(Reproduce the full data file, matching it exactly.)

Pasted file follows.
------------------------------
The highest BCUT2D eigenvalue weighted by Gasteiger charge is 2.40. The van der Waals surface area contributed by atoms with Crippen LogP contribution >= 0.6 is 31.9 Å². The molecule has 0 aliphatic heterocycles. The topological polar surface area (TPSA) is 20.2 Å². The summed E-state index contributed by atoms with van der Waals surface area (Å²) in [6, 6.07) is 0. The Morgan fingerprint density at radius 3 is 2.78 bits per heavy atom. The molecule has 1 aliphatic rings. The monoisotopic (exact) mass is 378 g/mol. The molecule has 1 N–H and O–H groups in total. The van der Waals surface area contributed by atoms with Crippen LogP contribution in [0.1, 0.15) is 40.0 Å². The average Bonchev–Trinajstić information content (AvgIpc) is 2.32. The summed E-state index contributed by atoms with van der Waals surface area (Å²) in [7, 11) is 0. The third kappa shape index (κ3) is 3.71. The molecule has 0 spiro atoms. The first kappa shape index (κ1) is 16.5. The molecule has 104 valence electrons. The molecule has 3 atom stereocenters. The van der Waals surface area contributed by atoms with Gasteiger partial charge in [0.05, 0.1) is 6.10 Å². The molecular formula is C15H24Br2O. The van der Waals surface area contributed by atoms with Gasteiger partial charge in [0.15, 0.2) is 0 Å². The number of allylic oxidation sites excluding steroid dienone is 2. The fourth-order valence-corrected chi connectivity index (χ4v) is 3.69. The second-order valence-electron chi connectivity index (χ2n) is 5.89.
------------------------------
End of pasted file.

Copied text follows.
The highest BCUT2D eigenvalue weighted by Gasteiger charge is 2.40. The van der Waals surface area contributed by atoms with Crippen LogP contribution >= 0.6 is 31.9 Å². The molecule has 0 aliphatic heterocycles. The topological polar surface area (TPSA) is 20.2 Å². The summed E-state index contributed by atoms with van der Waals surface area (Å²) in [6, 6.07) is 0. The Morgan fingerprint density at radius 3 is 2.78 bits per heavy atom. The molecule has 1 aliphatic rings. The monoisotopic (exact) mass is 378 g/mol. The molecule has 1 N–H and O–H groups in total. The van der Waals surface area contributed by atoms with Crippen LogP contribution in [0.1, 0.15) is 40.0 Å². The average Bonchev–Trinajstić information content (AvgIpc) is 2.32. The summed E-state index contributed by atoms with van der Waals surface area (Å²) in [7, 11) is 0. The third kappa shape index (κ3) is 3.71. The molecule has 0 spiro atoms. The first kappa shape index (κ1) is 16.5. The molecule has 104 valence electrons. The molecule has 3 atom stereocenters. The van der Waals surface area contributed by atoms with Gasteiger partial charge in [0.05, 0.1) is 6.10 Å². The molecular formula is C15H24Br2O. The van der Waals surface area contributed by atoms with Gasteiger partial charge in [0.15, 0.2) is 0 Å². The number of allylic oxidation sites excluding steroid dienone is 2. The fourth-order valence-corrected chi connectivity index (χ4v) is 3.69. The second-order valence-electron chi connectivity index (χ2n) is 5.89.